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E-Poster Display

1514P - Patient-reported outcomes of early integration palliative care in quality of life and symptom burden in advanced lung cancer – A randomized study


17 Sep 2020


E-Poster Display


End-of-Life Care

Tumour Site

Thoracic Malignancies


Rita Félix Soares


Annals of Oncology (2020) 31 (suppl_4): S874-S880. 10.1016/annonc/annonc264


R. Félix Soares1, R. Silva2, É. Rodrigues2, M. Amaral2, M.J. Nabais2, T. Cunha Pereira1, M. Peixoto1, F. Macedo1, A.R. Monteiro1, F. Pontes1, I. Domingues1, A.R. Garcia1, I. Rêgo1, J. Cunha Carvalho1, A. Chaves1, E. Jesus1, Ó. Vilão2, G. Sousa1

Author affiliations

  • 1 Medical Oncology Department, Portuguese Oncology Institute of Coimbra Francisco Gentil, 3000-075 - Coimbra/PT
  • 2 Palliative Care And Internal Medicine Department, Portuguese Oncology Institute of Coimbra Francisco Gentil, 3000-075 - Coimbra/PT


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Abstract 1514P


Early palliative care (EPC) integration in advanced lung cancer (LC) care is difficult to execute in a resource-limited setting. We aimed to implement and study the impact of EPC in patient-reported (PtR) quality of life (QoL) and symptom burden (SB) during the course of the disease.


This was a prospective unicentric study of consecutive unresectable stage III/IV LC patients, randomized to EPC integrated in standard oncologic care or standard oncologic care alone (SOC). From October 2019-April 2020, QoL and SB were assessed every 3 weeks(w) using EORTC QLQ-C30 questionnaire version 3 (5 functional [physical, role, emotional, cognitive and social], 1 global health status (GHS)/QoL, 9 symptom subscales) and Functional Assessment of Cancer Therapy–Lung (FACT-L) scale version 4 (physical (PWB), social (SWB), emotional, functional (FWB) well-being, lung cancer (LCS) subscales). Trial Outcome Index (TOI) represents PWB, FWB and LCS. Higher scores indicate better QoL.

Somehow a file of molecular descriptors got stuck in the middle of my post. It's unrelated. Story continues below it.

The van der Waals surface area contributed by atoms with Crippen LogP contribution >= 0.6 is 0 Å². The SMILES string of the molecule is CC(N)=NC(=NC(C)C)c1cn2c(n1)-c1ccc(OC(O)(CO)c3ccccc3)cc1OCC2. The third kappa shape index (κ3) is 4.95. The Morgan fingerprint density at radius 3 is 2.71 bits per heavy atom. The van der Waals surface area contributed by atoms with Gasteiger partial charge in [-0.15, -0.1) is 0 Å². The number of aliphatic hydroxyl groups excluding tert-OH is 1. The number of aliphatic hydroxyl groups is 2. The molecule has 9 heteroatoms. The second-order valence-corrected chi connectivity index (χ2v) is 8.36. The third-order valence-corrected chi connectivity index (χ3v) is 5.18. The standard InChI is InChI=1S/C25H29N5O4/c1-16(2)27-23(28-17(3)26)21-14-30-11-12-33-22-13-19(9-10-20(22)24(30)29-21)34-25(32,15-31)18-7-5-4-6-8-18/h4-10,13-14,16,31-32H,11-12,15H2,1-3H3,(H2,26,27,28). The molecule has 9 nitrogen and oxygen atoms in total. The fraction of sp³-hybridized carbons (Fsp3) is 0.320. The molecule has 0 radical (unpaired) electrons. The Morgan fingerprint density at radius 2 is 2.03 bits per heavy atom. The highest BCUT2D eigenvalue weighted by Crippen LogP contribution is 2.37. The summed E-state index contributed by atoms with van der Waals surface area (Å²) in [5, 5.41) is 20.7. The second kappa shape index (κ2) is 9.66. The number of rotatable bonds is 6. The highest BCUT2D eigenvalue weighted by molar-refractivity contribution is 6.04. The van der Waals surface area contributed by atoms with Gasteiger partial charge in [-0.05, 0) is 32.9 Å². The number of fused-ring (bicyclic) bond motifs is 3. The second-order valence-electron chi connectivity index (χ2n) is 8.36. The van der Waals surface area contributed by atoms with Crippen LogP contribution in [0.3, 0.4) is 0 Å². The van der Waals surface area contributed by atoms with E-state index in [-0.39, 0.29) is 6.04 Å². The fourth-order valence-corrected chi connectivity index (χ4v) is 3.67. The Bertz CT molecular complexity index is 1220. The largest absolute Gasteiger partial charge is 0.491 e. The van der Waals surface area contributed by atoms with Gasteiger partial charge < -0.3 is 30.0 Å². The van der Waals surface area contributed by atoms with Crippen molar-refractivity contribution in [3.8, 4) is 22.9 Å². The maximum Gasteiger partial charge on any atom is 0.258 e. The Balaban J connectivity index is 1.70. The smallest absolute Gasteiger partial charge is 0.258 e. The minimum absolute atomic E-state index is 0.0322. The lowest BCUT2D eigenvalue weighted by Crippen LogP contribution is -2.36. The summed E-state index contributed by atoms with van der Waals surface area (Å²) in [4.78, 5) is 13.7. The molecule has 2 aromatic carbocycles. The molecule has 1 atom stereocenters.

We included 34 patients (16 EPC, 18 SOC) with a median age of 66 years [48-81], 74% male, 97% ECOG PS 0-1. Histology was 88% non-small and 12% small cell LC; 44% had stage III and 56% IV. There were no differences between groups, including treatments. Median follow-up was 22w. Table represents score variations from baseline up to 15w (QoL, FACT-L and TOI). At baseline, subscales were similar between groups, except for higher scores in physical functioning for EPC. At 15w, higher scores were reported in EPC cohort for QoL, TOI, FACT-L and all functioning subscales except for cognitive. The SOC group experienced more fatigue, pain, insomnia and appetite loss. Table: 1514P

PtR outcomes (median, [interval])

Baseline 15w Difference p
GHS/QoL (score range (sr) 0-100) SOC 50 [8.3-100] 50 [16.7-100] 0 [-33-42] 0.001
EPC 50 [0-100] 92 [33-100] 33 [-17-75]
FACT-L (sr 0-136) SOC 78 [41-102] 74 [55-101] 0 [-37-60] 0.014
EPC 96 [51-117] 112 [60-127] 14 [-30-58]
TOI (sr 0-84) SOC 52 [12-71] 52 [26-62] 0 [-23-45] 0.001
EPC 55 [32-68] 67 [36-77] 12 [-13-33]


EPC led to a significant benefit in PtR QoL and SB compared to SOC. Our data encourages the implementation of EPC as standard in advanced LC, as differences were observed even within a small cohort of patients. Ongoing follow-up will demonstrate its impact on survival.

Clinical trial identification

Editorial acknowledgement

Legal entity responsible for the study

The authors.


Has not received any funding.


All authors have declared no conflicts of interest.

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